As the end of 2011 was a busy time grant-writing, I didn’t get an opportunity to highlight several recent publications that came out from our lab. Better late than never:

  • Hu Y, Galkin AV, Wu C, Reddy V, Su AI (2011) CAFET Algorithm Reveals Wnt/PCP Signature in Lung Squamous Cell Carcinoma.PLoS ONE 6(10): e25807. (Full text)

    This paper described CAFET, a novel algorithm for enrichment-based analyses of genome-scale data. Traditional enrichment algorithms identify enrichment of functional groups among differentially-expressed genes. In contrast, CAFET works on the ortholonal axis by seeking enrichment of clinically-relevant sample groups among all samples bearing particular gene expression signatures. We applied CAFET to two large cohorts of lung cancer patients to implicate a non-canonical branch of the Wnt pathway in squamous cell carcinoma.

  • Good BM, Clarke EL, de Alfaro L, Su AI (2012) The Gene Wiki in 2011: community intelligence applied to human gene annotation. Nucleic Acids Res., 40(1):D1255-61. (Full text)

    This paper described provided an update on the overall status of the Gene Wiki project. In addition to improvements to the underlying infrastructure, we also recapped the content statistics (1.42 million words in 10369 articles), usage rates (50 million pageviews per year), and editing statistics (17,000 per year). Moreover, we introduce the use of the WikiTrust to better evaluate the quality of community-contributed gene annotation data. Note that the image at left was selected for the cover of the Database Issue (high-res: 929 KB, vector: 6 MB).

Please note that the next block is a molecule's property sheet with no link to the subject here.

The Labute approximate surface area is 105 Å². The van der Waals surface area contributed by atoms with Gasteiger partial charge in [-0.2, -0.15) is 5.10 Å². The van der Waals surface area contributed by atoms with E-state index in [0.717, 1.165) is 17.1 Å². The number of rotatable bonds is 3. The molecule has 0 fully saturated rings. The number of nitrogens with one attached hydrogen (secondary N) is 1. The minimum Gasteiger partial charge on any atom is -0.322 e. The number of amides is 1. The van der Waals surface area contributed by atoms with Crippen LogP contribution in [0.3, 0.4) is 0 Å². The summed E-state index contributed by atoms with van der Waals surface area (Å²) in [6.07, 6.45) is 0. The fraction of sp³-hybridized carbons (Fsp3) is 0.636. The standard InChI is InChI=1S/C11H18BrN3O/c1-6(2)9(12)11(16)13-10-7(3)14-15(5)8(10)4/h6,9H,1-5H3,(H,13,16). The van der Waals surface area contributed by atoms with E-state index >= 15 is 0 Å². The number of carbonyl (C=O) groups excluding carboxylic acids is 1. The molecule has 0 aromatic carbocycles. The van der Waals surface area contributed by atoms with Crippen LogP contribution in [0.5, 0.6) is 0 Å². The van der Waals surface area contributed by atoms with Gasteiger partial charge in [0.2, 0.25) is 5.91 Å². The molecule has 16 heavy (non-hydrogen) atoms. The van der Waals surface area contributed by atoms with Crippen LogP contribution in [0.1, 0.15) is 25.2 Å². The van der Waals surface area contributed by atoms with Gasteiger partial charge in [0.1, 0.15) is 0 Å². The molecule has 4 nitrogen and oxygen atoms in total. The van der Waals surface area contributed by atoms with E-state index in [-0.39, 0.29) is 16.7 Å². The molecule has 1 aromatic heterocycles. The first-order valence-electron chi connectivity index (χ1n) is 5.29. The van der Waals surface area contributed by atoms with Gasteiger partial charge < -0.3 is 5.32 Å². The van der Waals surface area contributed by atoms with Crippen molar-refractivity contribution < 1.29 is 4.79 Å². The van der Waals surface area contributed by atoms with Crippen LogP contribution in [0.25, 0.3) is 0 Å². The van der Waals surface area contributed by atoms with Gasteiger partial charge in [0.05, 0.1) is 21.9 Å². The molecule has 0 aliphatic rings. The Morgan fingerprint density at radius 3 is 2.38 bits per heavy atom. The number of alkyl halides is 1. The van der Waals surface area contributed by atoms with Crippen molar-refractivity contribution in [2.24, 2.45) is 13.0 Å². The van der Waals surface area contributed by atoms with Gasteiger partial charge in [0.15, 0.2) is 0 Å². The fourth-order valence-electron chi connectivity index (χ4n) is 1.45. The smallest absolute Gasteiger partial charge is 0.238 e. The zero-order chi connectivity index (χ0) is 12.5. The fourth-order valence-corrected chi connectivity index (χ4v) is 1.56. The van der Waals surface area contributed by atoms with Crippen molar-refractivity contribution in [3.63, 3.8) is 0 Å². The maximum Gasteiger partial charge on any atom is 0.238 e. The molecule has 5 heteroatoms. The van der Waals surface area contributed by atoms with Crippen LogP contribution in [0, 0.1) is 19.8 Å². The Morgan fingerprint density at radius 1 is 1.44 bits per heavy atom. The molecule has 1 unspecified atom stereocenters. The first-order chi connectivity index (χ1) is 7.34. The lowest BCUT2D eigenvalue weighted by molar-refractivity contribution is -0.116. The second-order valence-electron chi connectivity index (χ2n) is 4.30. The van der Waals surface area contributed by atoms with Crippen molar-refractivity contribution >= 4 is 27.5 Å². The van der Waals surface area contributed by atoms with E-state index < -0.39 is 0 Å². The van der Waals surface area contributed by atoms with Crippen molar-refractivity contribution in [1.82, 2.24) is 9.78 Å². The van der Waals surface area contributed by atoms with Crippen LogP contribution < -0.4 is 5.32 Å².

• Good BM, Howe DG, Lin SM, Kibbe WA, Su AI (2011) Mining the Gene Wiki for functional genomic knowledge. BMC Genomics, 12(1):603. (Full text)

    The Gene Wiki has clearly demonstrated a critical mass of editors who contribute unstructured knowledge about gene function. This paper sought to mine those unstructured contributions for structured data (which are then amenable to computation and statistics). We used basic text mining to identify candidate novel annotations, then partnered with professional biocurators to evaluate the accuracy of this approach.

  • Good BM, and Su AI (2011) Games with a scientific purpose. Genome Biol., 12(12):135. (Full text) commentary described several recent scientific advances based on crowdsourcing through games. The Foldit team used this novel and emerging approach to predict novel protein structures and to design new protein folding algorithms. Our group is also interested in using games to advance genetics and genomics, including expanding our prototype Dizeez game.

All papers are freely accessible using the full text links above.